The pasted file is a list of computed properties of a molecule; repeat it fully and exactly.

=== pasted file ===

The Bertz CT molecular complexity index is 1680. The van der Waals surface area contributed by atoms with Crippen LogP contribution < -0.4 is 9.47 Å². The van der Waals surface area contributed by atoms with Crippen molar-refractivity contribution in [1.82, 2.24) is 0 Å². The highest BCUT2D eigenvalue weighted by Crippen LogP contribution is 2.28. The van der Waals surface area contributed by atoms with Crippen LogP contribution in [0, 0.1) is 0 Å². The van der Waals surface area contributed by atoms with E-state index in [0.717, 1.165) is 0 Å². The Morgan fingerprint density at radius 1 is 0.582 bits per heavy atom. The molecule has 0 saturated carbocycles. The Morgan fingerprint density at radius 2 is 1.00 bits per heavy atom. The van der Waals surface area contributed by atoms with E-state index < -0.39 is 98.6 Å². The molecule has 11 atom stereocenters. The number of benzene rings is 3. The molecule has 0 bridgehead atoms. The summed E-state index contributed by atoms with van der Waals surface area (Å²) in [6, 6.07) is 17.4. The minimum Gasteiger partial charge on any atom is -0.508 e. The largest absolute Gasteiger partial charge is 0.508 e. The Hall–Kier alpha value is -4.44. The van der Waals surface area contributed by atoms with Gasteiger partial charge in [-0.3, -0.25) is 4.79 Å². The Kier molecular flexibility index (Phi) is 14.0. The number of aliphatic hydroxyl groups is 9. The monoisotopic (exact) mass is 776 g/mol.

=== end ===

The Bertz CT molecular complexity index is 1680. The van der Waals surface area contributed by atoms with Crippen LogP contribution < -0.4 is 9.47 Å². The van der Waals surface area contributed by atoms with Crippen molar-refractivity contribution in [1.82, 2.24) is 0 Å². The highest BCUT2D eigenvalue weighted by Crippen LogP contribution is 2.28. The van der Waals surface area contributed by atoms with Crippen LogP contribution in [0, 0.1) is 0 Å². The van der Waals surface area contributed by atoms with E-state index in [0.717, 1.165) is 0 Å². The Morgan fingerprint density at radius 1 is 0.582 bits per heavy atom. The molecule has 0 saturated carbocycles. The Morgan fingerprint density at radius 2 is 1.00 bits per heavy atom. The van der Waals surface area contributed by atoms with E-state index < -0.39 is 98.6 Å². The molecule has 11 atom stereocenters. The number of benzene rings is 3. The molecule has 0 bridgehead atoms. The summed E-state index contributed by atoms with van der Waals surface area (Å²) in [6, 6.07) is 17.4. The minimum Gasteiger partial charge on any atom is -0.508 e. The largest absolute Gasteiger partial charge is 0.508 e. The Hall–Kier alpha value is -4.44. The van der Waals surface area contributed by atoms with Gasteiger partial charge in [-0.3, -0.25) is 4.79 Å². The Kier molecular flexibility index (Phi) is 14.0. The number of aliphatic hydroxyl groups is 9. The monoisotopic (exact) mass is 776 g/mol.